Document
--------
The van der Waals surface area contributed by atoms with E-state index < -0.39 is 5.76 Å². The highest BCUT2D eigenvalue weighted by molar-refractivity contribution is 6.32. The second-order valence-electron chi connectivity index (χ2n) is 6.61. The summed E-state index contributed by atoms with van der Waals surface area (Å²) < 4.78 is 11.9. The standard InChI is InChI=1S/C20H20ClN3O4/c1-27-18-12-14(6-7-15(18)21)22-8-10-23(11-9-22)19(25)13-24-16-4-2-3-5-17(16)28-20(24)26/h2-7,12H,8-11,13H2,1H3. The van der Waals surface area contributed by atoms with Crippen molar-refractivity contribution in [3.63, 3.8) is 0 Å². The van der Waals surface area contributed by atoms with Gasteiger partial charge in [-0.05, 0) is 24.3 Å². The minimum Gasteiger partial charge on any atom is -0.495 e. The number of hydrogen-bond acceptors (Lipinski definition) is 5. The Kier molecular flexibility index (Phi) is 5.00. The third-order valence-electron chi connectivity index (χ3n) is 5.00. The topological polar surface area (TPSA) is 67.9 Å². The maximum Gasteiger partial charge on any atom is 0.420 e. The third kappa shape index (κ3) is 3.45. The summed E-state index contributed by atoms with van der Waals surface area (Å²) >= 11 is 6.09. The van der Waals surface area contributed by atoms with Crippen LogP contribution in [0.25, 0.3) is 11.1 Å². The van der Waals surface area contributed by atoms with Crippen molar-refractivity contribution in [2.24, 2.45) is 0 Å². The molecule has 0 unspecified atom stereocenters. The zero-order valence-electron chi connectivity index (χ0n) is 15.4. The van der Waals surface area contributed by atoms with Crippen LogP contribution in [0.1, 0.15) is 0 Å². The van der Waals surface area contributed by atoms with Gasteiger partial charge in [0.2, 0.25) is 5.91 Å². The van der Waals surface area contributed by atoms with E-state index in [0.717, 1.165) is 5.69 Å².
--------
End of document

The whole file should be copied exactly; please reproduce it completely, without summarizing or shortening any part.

The van der Waals surface area contributed by atoms with E-state index < -0.39 is 5.76 Å². The highest BCUT2D eigenvalue weighted by molar-refractivity contribution is 6.32. The second-order valence-electron chi connectivity index (χ2n) is 6.61. The summed E-state index contributed by atoms with van der Waals surface area (Å²) < 4.78 is 11.9. The standard InChI is InChI=1S/C20H20ClN3O4/c1-27-18-12-14(6-7-15(18)21)22-8-10-23(11-9-22)19(25)13-24-16-4-2-3-5-17(16)28-20(24)26/h2-7,12H,8-11,13H2,1H3. The van der Waals surface area contributed by atoms with Crippen molar-refractivity contribution in [3.63, 3.8) is 0 Å². The van der Waals surface area contributed by atoms with Gasteiger partial charge in [-0.05, 0) is 24.3 Å². The minimum Gasteiger partial charge on any atom is -0.495 e. The number of hydrogen-bond acceptors (Lipinski definition) is 5. The Kier molecular flexibility index (Phi) is 5.00. The third-order valence-electron chi connectivity index (χ3n) is 5.00. The topological polar surface area (TPSA) is 67.9 Å². The maximum Gasteiger partial charge on any atom is 0.420 e. The third kappa shape index (κ3) is 3.45. The summed E-state index contributed by atoms with van der Waals surface area (Å²) >= 11 is 6.09. The van der Waals surface area contributed by atoms with Crippen LogP contribution in [0.25, 0.3) is 11.1 Å². The van der Waals surface area contributed by atoms with Crippen molar-refractivity contribution in [2.24, 2.45) is 0 Å². The molecule has 0 unspecified atom stereocenters. The zero-order valence-electron chi connectivity index (χ0n) is 15.4. The van der Waals surface area contributed by atoms with Crippen LogP contribution in [0.1, 0.15) is 0 Å². The van der Waals surface area contributed by atoms with Gasteiger partial charge in [0.2, 0.25) is 5.91 Å². The van der Waals surface area contributed by atoms with E-state index in [0.717, 1.165) is 5.69 Å².